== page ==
The EFT is my 5th boat by Doug B. over the past many years and is one of my favorite boats, as such it's one of the first boats I grab for all around paddling. As with all West Side Boats quality is flawless. This boat handles rough water exceptionally well. High-er volume bow (not quite as high as the Wave Exceed) helps delay pearling and drives bow to surface once underwater, although flat deck @ bow fights this a bit. Understern rudder is very responsive. Boat is fast & very well named although I haven't timed any paddles or raced in this boat. My EFT is Carbon-Kevlar. Other boats by Doug in my garage are XR5 Downriver boat & X-Par Missle (2nd one, bought my first one from Murn), used to have a Sprint.....
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11-11-2002
Submitted by: View Profile Send Email
Rating: 9 of 10

     Recently bought Tony>s EFT. I have paddled all kinds of race boats over my 26 years of paddling and racing. Living on lake ontario offers tremendous paddling conditions. During the Summer I paddle a Burton Molokai Surf Ski. It is a really great boat. When the water gets colder I wanted a warmer boat. My Downriver Race boat just could not track well enough. So i started searching. Lots of boats and very expensive. Tried a Necky Tasis and Looksha 3. Good boats but very heavy. Current designs Extreme looked very bulky and heavy.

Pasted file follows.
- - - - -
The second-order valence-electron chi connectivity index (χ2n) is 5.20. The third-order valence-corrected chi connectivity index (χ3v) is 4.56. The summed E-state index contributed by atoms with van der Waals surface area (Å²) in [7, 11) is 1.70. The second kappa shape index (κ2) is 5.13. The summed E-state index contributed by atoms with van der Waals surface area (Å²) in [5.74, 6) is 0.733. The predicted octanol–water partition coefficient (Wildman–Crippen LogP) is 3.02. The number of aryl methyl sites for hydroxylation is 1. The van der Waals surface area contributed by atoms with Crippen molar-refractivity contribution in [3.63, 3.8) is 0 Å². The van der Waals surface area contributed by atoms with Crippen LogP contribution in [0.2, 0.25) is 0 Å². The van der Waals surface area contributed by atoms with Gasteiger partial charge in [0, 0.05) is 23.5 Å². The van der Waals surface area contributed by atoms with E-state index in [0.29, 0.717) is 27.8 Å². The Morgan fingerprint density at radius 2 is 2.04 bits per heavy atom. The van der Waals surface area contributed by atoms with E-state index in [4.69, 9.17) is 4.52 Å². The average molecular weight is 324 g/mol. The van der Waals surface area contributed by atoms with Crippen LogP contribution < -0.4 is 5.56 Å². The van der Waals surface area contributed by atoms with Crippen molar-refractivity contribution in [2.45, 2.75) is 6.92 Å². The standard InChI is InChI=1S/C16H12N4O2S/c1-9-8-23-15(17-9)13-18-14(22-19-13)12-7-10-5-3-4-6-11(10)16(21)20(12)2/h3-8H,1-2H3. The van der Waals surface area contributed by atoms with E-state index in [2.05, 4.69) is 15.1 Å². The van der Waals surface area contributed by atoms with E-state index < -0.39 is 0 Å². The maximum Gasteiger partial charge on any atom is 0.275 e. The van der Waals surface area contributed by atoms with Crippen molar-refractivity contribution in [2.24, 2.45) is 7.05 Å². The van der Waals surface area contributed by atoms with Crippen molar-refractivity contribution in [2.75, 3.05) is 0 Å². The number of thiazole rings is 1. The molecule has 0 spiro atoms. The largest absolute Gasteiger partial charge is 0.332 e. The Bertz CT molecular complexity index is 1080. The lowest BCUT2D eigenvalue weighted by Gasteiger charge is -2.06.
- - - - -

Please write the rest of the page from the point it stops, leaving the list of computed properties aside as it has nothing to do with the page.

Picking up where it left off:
The Eft is Light and responsive. Very well made by Doug. This is My 7th boat built by him. Handles rough and quartering water very well. Stable enough to get a water bottle Out in rolling seas. Tried some time trials on 6 minute strech. It is about 10 to 15 seconds faster than my DR boat. It is probably a little slower than my ski. It has a Smart Track Rudder system. Very nice addition. Large cockpit for ease of entry. All in all a really great stable Boat.

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11-23-2001
Submitted by: Send Email
Rating: 10 of 10

     I purchased a used carbon fiber with gel coated deck EFT in October 2001. I had previously order a new EFT but cancelled the order fearing that I could not get used to a narrow hulled kayak and boat a Current Design Extreme instead. The Current design has been a great boat, but he EFT still was on my mind. I took a chance in getting the EFT and hoped I would get used to it. After paddling the EFT 15 times and not going over at all, my fears were unfounded. It is one of the most fantastice kayaks I have ever paddled. It has great secondary stability, accelerates rapidly and is so smooth to paddle. The cockpit opening is large enough to allow easy access and egress. The previous owner had installed a Sealine Rudder and I highly recommend this system. It is connected to the original tiller steering set up on the boat. I wasted a lot of time getting the CD Extreme when I could have been enjoying the EFT. It is a fantastic boat and the quality of construction is top of the line.